Speaking of women, I really enjoyed reading about your Hungarian friend and your history of attempting to maintain a romantic relationship over the years but never managing to do so and finally, years later, finding out she had Croatian roots... it all suddenly clicks! Oh, you say, now it makes sense! I never got along with Croatian women! I laughed so hard upon reading this because that's exactly how I feel about Bulgarian men! (Thank you, by the way, for noticing that Bulgarians are the friendliest people in the Balkans!) I'd love to hear you speculate as to why you and Croatian women don't mesh!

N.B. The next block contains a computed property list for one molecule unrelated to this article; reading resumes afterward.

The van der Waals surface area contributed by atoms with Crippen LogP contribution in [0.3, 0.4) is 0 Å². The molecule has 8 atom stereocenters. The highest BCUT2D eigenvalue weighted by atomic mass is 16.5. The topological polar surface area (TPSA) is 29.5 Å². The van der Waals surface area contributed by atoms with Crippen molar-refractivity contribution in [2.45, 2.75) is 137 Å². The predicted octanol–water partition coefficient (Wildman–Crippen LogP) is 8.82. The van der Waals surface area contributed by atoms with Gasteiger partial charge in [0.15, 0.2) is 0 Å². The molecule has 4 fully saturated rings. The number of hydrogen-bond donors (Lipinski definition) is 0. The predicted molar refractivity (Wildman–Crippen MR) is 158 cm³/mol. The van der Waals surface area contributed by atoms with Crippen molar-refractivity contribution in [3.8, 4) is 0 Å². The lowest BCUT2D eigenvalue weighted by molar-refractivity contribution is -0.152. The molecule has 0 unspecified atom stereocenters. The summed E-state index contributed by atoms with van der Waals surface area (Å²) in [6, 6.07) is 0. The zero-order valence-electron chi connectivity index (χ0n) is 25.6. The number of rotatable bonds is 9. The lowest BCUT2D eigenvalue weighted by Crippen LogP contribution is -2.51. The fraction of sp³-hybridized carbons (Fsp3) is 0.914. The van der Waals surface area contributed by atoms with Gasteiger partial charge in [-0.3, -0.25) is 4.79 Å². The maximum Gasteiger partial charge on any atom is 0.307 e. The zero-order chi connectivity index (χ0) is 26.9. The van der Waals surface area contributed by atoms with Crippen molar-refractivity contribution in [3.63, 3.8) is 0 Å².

I think I imagined that they knew me too well, whether they did or didn't, and I had misgivings about that, as though trying to date in the family, a cousin or someone close anyhow. I guess I feared them a bit as though being with them would be incest. And I could not reinvent myself with them, I imagined, and after being raised a Baptist and communist, I needed to reinvent myself to free myself of the double repression. Many Croatian women were raised very strictly as the country was full of fear--fear in the war, fear after the war, fear of the new war to come, fear of communism, fear of anticommunism. . . That has changed, but my generation was such, and women were raised to be strict, cautious, and skeptical. Not much free love there in my day. All my childhood friends seem to have married their first loves and they are with them, nearly all, still, to this day. I know I generalize but because of my generalizing and projections and expectations, I found it too complicated to try to date a Croatian woman when I was a young and single man. Seemed easier with Hungarians, unless it turned out that they were Croatians in disguise. . . or with Americans and Germans.